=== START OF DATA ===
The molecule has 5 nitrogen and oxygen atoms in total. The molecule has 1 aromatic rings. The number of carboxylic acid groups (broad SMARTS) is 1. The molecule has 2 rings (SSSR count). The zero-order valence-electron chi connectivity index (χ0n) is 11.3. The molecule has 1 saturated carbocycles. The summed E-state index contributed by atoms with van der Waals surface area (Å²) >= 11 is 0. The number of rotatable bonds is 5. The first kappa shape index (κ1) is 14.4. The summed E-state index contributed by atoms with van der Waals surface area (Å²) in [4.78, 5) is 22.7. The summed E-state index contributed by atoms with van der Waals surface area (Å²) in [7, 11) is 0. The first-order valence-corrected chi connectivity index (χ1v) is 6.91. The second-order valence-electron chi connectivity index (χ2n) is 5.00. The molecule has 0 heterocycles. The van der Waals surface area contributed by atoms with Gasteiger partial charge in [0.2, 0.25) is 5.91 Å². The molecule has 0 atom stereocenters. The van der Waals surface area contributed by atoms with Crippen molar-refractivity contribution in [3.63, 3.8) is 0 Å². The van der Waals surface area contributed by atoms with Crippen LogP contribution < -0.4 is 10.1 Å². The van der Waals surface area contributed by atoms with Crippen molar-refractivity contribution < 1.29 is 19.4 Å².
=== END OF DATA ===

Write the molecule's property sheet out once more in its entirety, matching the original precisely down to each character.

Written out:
The molecule has 5 nitrogen and oxygen atoms in total. The molecule has 1 aromatic rings. The number of carboxylic acid groups (broad SMARTS) is 1. The molecule has 2 rings (SSSR count). The zero-order valence-electron chi connectivity index (χ0n) is 11.3. The molecule has 1 saturated carbocycles. The summed E-state index contributed by atoms with van der Waals surface area (Å²) >= 11 is 0. The number of rotatable bonds is 5. The first kappa shape index (κ1) is 14.4. The summed E-state index contributed by atoms with van der Waals surface area (Å²) in [4.78, 5) is 22.7. The summed E-state index contributed by atoms with van der Waals surface area (Å²) in [7, 11) is 0. The first-order valence-corrected chi connectivity index (χ1v) is 6.91. The second-order valence-electron chi connectivity index (χ2n) is 5.00. The molecule has 0 heterocycles. The van der Waals surface area contributed by atoms with Gasteiger partial charge in [0.2, 0.25) is 5.91 Å². The molecule has 0 atom stereocenters. The van der Waals surface area contributed by atoms with Crippen molar-refractivity contribution in [3.63, 3.8) is 0 Å². The van der Waals surface area contributed by atoms with Crippen LogP contribution < -0.4 is 10.1 Å². The van der Waals surface area contributed by atoms with Crippen molar-refractivity contribution < 1.29 is 19.4 Å².